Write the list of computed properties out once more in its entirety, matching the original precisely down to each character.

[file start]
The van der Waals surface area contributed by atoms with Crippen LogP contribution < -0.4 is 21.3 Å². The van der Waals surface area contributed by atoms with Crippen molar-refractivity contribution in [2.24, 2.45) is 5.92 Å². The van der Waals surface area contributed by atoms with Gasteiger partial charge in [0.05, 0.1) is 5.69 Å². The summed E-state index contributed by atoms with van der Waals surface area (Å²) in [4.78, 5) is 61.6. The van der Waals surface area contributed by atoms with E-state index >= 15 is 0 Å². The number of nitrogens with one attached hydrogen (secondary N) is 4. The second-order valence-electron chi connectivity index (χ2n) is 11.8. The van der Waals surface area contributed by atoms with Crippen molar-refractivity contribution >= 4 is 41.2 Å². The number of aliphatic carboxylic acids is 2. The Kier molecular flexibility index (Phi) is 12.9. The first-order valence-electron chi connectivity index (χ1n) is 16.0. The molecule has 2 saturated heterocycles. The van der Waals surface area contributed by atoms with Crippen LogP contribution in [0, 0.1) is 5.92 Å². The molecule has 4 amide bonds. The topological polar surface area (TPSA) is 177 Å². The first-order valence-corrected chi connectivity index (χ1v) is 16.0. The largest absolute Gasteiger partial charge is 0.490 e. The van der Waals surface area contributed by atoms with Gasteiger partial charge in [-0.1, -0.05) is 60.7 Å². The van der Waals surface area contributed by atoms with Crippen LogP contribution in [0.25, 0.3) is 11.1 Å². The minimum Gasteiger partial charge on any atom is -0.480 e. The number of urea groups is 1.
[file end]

The van der Waals surface area contributed by atoms with Crippen LogP contribution < -0.4 is 21.3 Å². The van der Waals surface area contributed by atoms with Crippen molar-refractivity contribution in [2.24, 2.45) is 5.92 Å². The van der Waals surface area contributed by atoms with Gasteiger partial charge in [0.05, 0.1) is 5.69 Å². The summed E-state index contributed by atoms with van der Waals surface area (Å²) in [4.78, 5) is 61.6. The van der Waals surface area contributed by atoms with E-state index >= 15 is 0 Å². The number of nitrogens with one attached hydrogen (secondary N) is 4. The second-order valence-electron chi connectivity index (χ2n) is 11.8. The van der Waals surface area contributed by atoms with Crippen molar-refractivity contribution >= 4 is 41.2 Å². The number of aliphatic carboxylic acids is 2. The Kier molecular flexibility index (Phi) is 12.9. The first-order valence-electron chi connectivity index (χ1n) is 16.0. The molecule has 2 saturated heterocycles. The van der Waals surface area contributed by atoms with Crippen LogP contribution in [0, 0.1) is 5.92 Å². The molecule has 4 amide bonds. The topological polar surface area (TPSA) is 177 Å². The first-order valence-corrected chi connectivity index (χ1v) is 16.0. The largest absolute Gasteiger partial charge is 0.490 e. The van der Waals surface area contributed by atoms with Gasteiger partial charge in [-0.1, -0.05) is 60.7 Å². The van der Waals surface area contributed by atoms with Crippen LogP contribution in [0.25, 0.3) is 11.1 Å². The minimum Gasteiger partial charge on any atom is -0.480 e. The number of urea groups is 1.